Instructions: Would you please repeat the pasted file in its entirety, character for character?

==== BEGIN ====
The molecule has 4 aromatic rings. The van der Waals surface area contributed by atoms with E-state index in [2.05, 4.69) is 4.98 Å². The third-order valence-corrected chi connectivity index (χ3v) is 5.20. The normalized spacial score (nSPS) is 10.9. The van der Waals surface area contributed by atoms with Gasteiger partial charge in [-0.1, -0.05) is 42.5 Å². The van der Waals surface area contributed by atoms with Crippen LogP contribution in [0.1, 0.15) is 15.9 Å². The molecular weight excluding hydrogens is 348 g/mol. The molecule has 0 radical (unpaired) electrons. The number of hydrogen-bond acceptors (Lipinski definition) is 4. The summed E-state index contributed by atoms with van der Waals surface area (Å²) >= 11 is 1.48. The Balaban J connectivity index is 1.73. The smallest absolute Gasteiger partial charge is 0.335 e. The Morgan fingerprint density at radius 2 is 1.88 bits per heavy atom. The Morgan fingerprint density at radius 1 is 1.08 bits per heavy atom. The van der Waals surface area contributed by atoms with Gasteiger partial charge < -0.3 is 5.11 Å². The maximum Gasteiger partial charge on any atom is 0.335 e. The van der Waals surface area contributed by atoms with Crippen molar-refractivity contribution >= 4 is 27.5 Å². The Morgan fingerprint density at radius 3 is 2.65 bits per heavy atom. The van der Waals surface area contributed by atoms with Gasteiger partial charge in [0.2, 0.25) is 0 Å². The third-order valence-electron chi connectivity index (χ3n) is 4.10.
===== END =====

The molecule has 4 aromatic rings. The van der Waals surface area contributed by atoms with E-state index in [2.05, 4.69) is 4.98 Å². The third-order valence-corrected chi connectivity index (χ3v) is 5.20. The normalized spacial score (nSPS) is 10.9. The van der Waals surface area contributed by atoms with Gasteiger partial charge in [-0.1, -0.05) is 42.5 Å². The van der Waals surface area contributed by atoms with Crippen LogP contribution in [0.1, 0.15) is 15.9 Å². The molecular weight excluding hydrogens is 348 g/mol. The molecule has 0 radical (unpaired) electrons. The number of hydrogen-bond acceptors (Lipinski definition) is 4. The summed E-state index contributed by atoms with van der Waals surface area (Å²) >= 11 is 1.48. The Balaban J connectivity index is 1.73. The smallest absolute Gasteiger partial charge is 0.335 e. The Morgan fingerprint density at radius 2 is 1.88 bits per heavy atom. The Morgan fingerprint density at radius 1 is 1.08 bits per heavy atom. The van der Waals surface area contributed by atoms with Gasteiger partial charge < -0.3 is 5.11 Å². The maximum Gasteiger partial charge on any atom is 0.335 e. The van der Waals surface area contributed by atoms with Crippen molar-refractivity contribution >= 4 is 27.5 Å². The Morgan fingerprint density at radius 3 is 2.65 bits per heavy atom. The van der Waals surface area contributed by atoms with Gasteiger partial charge in [0.2, 0.25) is 0 Å². The third-order valence-electron chi connectivity index (χ3n) is 4.10.